$status = $X-gtseq($key, $value, $flags) ;
This interface allows sequential retrieval from the database. See dbopen for full details.

Both the $key and $value parameters will be set to the key/value pair read from the database.

The flags parameter is mandatory. The valid flag values are R_CURSOR, R_FIRST, R_LAST, R_NEXT and R_PREV.

$status = $X-gtsync([$flags]) ;
Flushes any cached buffers to disk.

R_RECNOSYNC is the only valid flag at present.


Locking Databases

Concurrent access of a read-write database by several parties requires them all to use some kind of locking. Here's an example of Tom's that uses the fd method to get the file descriptor, and then a careful open to give something Perl will flock for you. Run this repeatedly in the background to watch the locks granted in proper order.

    use DB_File;

    use strict;

    sub LOCK_SH { 1 }
    sub LOCK_EX { 2 }
    sub LOCK_NB { 4 }
    sub LOCK_UN { 8 }

    my($oldval, $fd, $db, %db, $value, $key);

    $key = shift || 'default';
    $value = shift || 'magic';

    $value .= " $$";

    $db = tie(%db, 'DB_File', '/tmp/foo.db', O_CREAT|O_RDWR, 0644) 
	    || die "dbcreat /tmp/foo.db $!";
    $fd = $db->fd;
    print "$$: db fd is $fd\n";
    open(DB_FH, "+<&=$fd") || die "dup $!";

    unless (flock (DB_FH, LOCK_SH | LOCK_NB)) {
	print "$$: CONTENTION; can't read during write update!
		    Waiting for read lock ($!) ....";
	unless (flock (DB_FH, LOCK_SH)) { die "flock: $!" }
    print "$$: Read lock granted\n";

    $oldval = $db{$key};
    print "$$: Old value was $oldval\n";
    flock(DB_FH, LOCK_UN);

    unless (flock (DB_FH, LOCK_EX | LOCK_NB)) {
	print "$$: CONTENTION; must have exclusive lock!
		    Waiting for write lock ($!) ....";
	unless (flock (DB_FH, LOCK_EX)) { die "flock: $!" }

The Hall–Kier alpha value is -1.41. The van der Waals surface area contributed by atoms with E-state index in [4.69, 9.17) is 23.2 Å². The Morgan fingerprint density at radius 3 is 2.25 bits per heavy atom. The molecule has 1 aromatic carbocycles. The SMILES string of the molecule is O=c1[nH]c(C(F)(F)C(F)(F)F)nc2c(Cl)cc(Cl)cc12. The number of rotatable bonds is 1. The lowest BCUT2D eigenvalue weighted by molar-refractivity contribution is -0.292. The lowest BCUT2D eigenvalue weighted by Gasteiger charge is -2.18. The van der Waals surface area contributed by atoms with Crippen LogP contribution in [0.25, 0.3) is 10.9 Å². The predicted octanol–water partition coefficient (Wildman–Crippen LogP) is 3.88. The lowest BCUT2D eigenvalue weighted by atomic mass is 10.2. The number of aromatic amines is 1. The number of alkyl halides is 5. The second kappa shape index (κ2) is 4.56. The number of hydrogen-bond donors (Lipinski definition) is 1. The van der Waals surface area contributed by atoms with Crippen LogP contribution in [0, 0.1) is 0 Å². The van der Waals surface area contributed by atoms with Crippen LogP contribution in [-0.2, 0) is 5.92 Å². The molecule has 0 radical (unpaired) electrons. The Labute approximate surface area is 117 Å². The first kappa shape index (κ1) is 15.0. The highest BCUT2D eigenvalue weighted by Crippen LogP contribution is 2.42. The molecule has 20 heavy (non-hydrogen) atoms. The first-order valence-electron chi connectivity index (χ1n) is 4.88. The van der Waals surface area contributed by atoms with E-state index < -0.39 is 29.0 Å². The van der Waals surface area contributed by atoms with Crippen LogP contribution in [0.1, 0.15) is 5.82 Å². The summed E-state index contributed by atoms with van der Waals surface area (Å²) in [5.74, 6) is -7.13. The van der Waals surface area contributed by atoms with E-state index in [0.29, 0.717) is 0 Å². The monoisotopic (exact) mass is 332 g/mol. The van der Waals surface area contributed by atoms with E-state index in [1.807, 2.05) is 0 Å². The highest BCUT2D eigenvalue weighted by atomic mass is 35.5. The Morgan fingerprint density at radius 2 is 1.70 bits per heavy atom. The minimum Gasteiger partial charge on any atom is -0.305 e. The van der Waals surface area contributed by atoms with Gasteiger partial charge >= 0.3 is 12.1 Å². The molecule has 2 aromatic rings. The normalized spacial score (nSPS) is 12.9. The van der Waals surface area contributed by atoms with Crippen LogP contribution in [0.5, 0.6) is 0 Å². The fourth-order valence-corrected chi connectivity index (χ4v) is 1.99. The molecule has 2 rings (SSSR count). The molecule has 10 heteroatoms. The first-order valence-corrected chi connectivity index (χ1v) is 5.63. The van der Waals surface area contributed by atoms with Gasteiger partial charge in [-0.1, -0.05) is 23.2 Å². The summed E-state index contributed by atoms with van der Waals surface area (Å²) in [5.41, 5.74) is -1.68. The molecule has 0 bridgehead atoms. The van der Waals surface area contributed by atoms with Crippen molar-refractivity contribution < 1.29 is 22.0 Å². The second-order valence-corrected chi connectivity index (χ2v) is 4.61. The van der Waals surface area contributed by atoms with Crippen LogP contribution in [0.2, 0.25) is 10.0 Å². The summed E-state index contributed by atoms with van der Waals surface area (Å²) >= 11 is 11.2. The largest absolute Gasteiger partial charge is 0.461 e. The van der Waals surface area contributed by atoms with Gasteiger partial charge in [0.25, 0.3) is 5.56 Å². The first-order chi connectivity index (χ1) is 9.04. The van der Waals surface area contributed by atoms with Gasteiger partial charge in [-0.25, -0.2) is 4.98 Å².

print "$$: Write lock granted\n";
    $db{$key} = $value;
    $db->sync;	# to flush
    sleep 10;

    flock(DB_FH, LOCK_UN);
    undef $db;
    untie %db;
    print "$$: Updated db to $key=$value\n";

Sharing databases with C applications

There is no technical reason why a Berkeley DB database cannot be shared by both a Perl and a C application.

The vast majority of problems that are reported in this area boil down to the fact that C strings are NULL terminated, whilst Perl strings are not.

Here is a real example. Netscape 2.0 keeps a record of the locations you visit along with the time you last visited them in a DB_HASH database. This is usually stored in the file ~/.netscape/history.db. The key field in the database is the location string and the value field is the time the location was last visited stored as a 4 byte binary value.

If you haven't already guessed, the location string is stored with a terminating NULL. This means you need to be careful when accessing the database.

Here is a snippet of code that is loosely based on Tom Christiansen's ggh script (available from your nearest CPAN archive in authors/id/TOMC/scripts/nshist.gz).

    use strict ;
    use DB_File ;
    use Fcntl ;

    use vars qw( $dotdir $HISTORY %hist_db $href $binary_time $date ) ;
    $dotdir = $ENV{HOME} || $ENV{LOGNAME};

    $HISTORY = "$dotdir/.netscape/history.db";

    tie %hist_db, 'DB_File', $HISTORY
        or die "Cannot open $HISTORY: $!\n" ;;

    # Dump the complete database
    while ( ($href, $binary_time) = each %hist_db ) {

        # remove the terminating NULL
        $href =~ s/\x00$// ;

        # convert the binary time into a user friendly string
        $date = localtime unpack("V", $binary_time);
        print "$date $href\n" ;

    # check for the existence of a specific key
    # remember to add the NULL
    if ( $binary_time = $hist_db{"\x00"} ) {
        $date = localtime unpack("V", $binary_time) ;
        print "Last visited on $date\n" ;
    else {
        print "Never visited\n"

    untie %hist_db ;

The untie gotcha

If you make use of the Berkeley DB API, it is is very strongly recommended that you read The untie gotcha.

Even if you don't currently make use of the API interface, it is still worth reading it.